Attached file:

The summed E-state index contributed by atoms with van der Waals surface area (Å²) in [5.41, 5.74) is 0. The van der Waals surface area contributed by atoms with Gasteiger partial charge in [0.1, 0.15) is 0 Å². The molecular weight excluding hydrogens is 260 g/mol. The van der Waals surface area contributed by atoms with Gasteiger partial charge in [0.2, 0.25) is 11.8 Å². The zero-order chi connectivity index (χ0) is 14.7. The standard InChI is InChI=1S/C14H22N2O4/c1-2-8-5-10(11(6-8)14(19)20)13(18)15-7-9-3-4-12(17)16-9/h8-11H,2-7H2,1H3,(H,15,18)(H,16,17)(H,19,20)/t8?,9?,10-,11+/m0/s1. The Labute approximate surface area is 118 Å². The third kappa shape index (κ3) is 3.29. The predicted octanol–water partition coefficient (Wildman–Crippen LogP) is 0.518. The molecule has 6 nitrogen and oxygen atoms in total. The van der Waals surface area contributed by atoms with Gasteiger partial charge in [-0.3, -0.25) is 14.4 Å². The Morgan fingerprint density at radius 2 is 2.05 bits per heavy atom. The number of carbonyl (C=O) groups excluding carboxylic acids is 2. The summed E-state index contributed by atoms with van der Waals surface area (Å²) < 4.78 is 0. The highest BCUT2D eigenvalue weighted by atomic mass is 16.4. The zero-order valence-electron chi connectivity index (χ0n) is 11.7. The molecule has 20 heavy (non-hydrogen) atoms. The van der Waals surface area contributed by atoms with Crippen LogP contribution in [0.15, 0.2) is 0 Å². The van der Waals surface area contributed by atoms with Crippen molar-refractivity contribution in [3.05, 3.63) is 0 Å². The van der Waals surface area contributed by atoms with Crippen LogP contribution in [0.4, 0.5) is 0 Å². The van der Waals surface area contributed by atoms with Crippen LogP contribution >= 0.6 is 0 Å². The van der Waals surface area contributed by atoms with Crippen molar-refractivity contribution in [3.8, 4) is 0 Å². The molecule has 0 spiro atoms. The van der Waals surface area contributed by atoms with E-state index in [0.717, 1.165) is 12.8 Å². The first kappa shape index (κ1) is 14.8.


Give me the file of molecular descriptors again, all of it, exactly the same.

The summed E-state index contributed by atoms with van der Waals surface area (Å²) in [5.41, 5.74) is 0. The van der Waals surface area contributed by atoms with Gasteiger partial charge in [0.1, 0.15) is 0 Å². The molecular weight excluding hydrogens is 260 g/mol. The van der Waals surface area contributed by atoms with Gasteiger partial charge in [0.2, 0.25) is 11.8 Å². The zero-order chi connectivity index (χ0) is 14.7. The standard InChI is InChI=1S/C14H22N2O4/c1-2-8-5-10(11(6-8)14(19)20)13(18)15-7-9-3-4-12(17)16-9/h8-11H,2-7H2,1H3,(H,15,18)(H,16,17)(H,19,20)/t8?,9?,10-,11+/m0/s1. The Labute approximate surface area is 118 Å². The third kappa shape index (κ3) is 3.29. The predicted octanol–water partition coefficient (Wildman–Crippen LogP) is 0.518. The molecule has 6 nitrogen and oxygen atoms in total. The van der Waals surface area contributed by atoms with Gasteiger partial charge in [-0.3, -0.25) is 14.4 Å². The Morgan fingerprint density at radius 2 is 2.05 bits per heavy atom. The number of carbonyl (C=O) groups excluding carboxylic acids is 2. The summed E-state index contributed by atoms with van der Waals surface area (Å²) < 4.78 is 0. The highest BCUT2D eigenvalue weighted by atomic mass is 16.4. The zero-order valence-electron chi connectivity index (χ0n) is 11.7. The molecule has 20 heavy (non-hydrogen) atoms. The van der Waals surface area contributed by atoms with Crippen LogP contribution in [0.15, 0.2) is 0 Å². The van der Waals surface area contributed by atoms with Crippen molar-refractivity contribution in [3.05, 3.63) is 0 Å². The van der Waals surface area contributed by atoms with Crippen LogP contribution in [0.4, 0.5) is 0 Å². The van der Waals surface area contributed by atoms with Crippen LogP contribution >= 0.6 is 0 Å². The van der Waals surface area contributed by atoms with Crippen molar-refractivity contribution in [3.8, 4) is 0 Å². The molecule has 0 spiro atoms. The van der Waals surface area contributed by atoms with E-state index in [0.717, 1.165) is 12.8 Å². The first kappa shape index (κ1) is 14.8.